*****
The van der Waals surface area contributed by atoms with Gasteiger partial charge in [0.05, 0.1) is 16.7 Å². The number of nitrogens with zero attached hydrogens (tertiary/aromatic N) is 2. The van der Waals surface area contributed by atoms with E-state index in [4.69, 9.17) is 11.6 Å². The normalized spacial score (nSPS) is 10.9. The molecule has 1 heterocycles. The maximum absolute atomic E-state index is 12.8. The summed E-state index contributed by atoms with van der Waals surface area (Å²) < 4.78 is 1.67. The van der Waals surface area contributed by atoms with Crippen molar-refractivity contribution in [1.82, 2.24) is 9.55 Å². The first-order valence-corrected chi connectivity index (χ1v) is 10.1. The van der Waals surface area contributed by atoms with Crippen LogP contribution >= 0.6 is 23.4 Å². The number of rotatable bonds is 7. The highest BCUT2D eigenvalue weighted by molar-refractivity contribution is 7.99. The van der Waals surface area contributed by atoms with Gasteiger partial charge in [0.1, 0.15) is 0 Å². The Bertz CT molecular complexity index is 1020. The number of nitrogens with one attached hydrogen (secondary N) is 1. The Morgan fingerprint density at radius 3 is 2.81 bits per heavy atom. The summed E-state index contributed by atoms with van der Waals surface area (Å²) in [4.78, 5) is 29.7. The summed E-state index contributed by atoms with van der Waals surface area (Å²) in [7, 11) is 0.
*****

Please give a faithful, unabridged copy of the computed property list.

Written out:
The van der Waals surface area contributed by atoms with Gasteiger partial charge in [0.05, 0.1) is 16.7 Å². The number of nitrogens with zero attached hydrogens (tertiary/aromatic N) is 2. The van der Waals surface area contributed by atoms with E-state index in [4.69, 9.17) is 11.6 Å². The normalized spacial score (nSPS) is 10.9. The molecule has 1 heterocycles. The maximum absolute atomic E-state index is 12.8. The summed E-state index contributed by atoms with van der Waals surface area (Å²) < 4.78 is 1.67. The van der Waals surface area contributed by atoms with Crippen molar-refractivity contribution in [1.82, 2.24) is 9.55 Å². The first-order valence-corrected chi connectivity index (χ1v) is 10.1. The van der Waals surface area contributed by atoms with Crippen LogP contribution >= 0.6 is 23.4 Å². The number of rotatable bonds is 7. The highest BCUT2D eigenvalue weighted by molar-refractivity contribution is 7.99. The van der Waals surface area contributed by atoms with Gasteiger partial charge in [0.1, 0.15) is 0 Å². The Bertz CT molecular complexity index is 1020. The number of nitrogens with one attached hydrogen (secondary N) is 1. The Morgan fingerprint density at radius 3 is 2.81 bits per heavy atom. The summed E-state index contributed by atoms with van der Waals surface area (Å²) in [4.78, 5) is 29.7. The summed E-state index contributed by atoms with van der Waals surface area (Å²) in [7, 11) is 0.